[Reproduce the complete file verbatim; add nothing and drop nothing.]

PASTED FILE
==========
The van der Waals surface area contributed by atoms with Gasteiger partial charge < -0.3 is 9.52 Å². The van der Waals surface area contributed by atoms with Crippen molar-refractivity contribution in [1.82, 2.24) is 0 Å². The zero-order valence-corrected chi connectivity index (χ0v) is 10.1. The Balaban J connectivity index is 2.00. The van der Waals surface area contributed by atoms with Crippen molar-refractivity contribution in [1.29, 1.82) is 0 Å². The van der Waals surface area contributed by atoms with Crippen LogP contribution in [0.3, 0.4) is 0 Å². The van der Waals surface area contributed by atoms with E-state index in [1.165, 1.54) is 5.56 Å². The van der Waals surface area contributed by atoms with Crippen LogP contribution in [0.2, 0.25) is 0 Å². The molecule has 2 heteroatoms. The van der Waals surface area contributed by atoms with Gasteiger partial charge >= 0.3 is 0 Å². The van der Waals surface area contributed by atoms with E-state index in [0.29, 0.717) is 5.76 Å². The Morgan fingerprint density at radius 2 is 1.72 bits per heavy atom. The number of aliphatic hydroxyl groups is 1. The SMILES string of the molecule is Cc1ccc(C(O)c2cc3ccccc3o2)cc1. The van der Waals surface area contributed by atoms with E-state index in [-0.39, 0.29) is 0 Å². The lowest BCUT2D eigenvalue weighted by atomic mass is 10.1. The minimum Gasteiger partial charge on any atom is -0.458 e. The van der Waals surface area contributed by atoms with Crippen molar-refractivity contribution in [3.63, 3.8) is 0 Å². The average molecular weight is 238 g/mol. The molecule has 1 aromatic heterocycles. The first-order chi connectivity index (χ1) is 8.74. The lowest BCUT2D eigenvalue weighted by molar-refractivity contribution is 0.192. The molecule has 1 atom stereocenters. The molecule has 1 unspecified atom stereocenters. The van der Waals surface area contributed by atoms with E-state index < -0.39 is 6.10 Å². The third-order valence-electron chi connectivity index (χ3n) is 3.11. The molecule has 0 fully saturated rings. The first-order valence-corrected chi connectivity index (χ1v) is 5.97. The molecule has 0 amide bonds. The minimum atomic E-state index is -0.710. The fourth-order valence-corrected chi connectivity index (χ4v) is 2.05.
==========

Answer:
The van der Waals surface area contributed by atoms with Gasteiger partial charge < -0.3 is 9.52 Å². The van der Waals surface area contributed by atoms with Crippen molar-refractivity contribution in [1.82, 2.24) is 0 Å². The zero-order valence-corrected chi connectivity index (χ0v) is 10.1. The Balaban J connectivity index is 2.00. The van der Waals surface area contributed by atoms with Crippen molar-refractivity contribution in [1.29, 1.82) is 0 Å². The van der Waals surface area contributed by atoms with Crippen LogP contribution in [0.3, 0.4) is 0 Å². The van der Waals surface area contributed by atoms with E-state index in [1.165, 1.54) is 5.56 Å². The van der Waals surface area contributed by atoms with Crippen LogP contribution in [0.2, 0.25) is 0 Å². The molecule has 2 heteroatoms. The van der Waals surface area contributed by atoms with Gasteiger partial charge >= 0.3 is 0 Å². The van der Waals surface area contributed by atoms with E-state index in [0.29, 0.717) is 5.76 Å². The Morgan fingerprint density at radius 2 is 1.72 bits per heavy atom. The number of aliphatic hydroxyl groups is 1. The SMILES string of the molecule is Cc1ccc(C(O)c2cc3ccccc3o2)cc1. The van der Waals surface area contributed by atoms with E-state index in [-0.39, 0.29) is 0 Å². The lowest BCUT2D eigenvalue weighted by atomic mass is 10.1. The minimum Gasteiger partial charge on any atom is -0.458 e. The van der Waals surface area contributed by atoms with Crippen molar-refractivity contribution in [3.63, 3.8) is 0 Å². The average molecular weight is 238 g/mol. The molecule has 1 aromatic heterocycles. The first-order chi connectivity index (χ1) is 8.74. The lowest BCUT2D eigenvalue weighted by molar-refractivity contribution is 0.192. The molecule has 1 atom stereocenters. The molecule has 1 unspecified atom stereocenters. The van der Waals surface area contributed by atoms with E-state index < -0.39 is 6.10 Å². The third-order valence-electron chi connectivity index (χ3n) is 3.11. The molecule has 0 fully saturated rings. The first-order valence-corrected chi connectivity index (χ1v) is 5.97. The molecule has 0 amide bonds. The minimum atomic E-state index is -0.710. The fourth-order valence-corrected chi connectivity index (χ4v) is 2.05.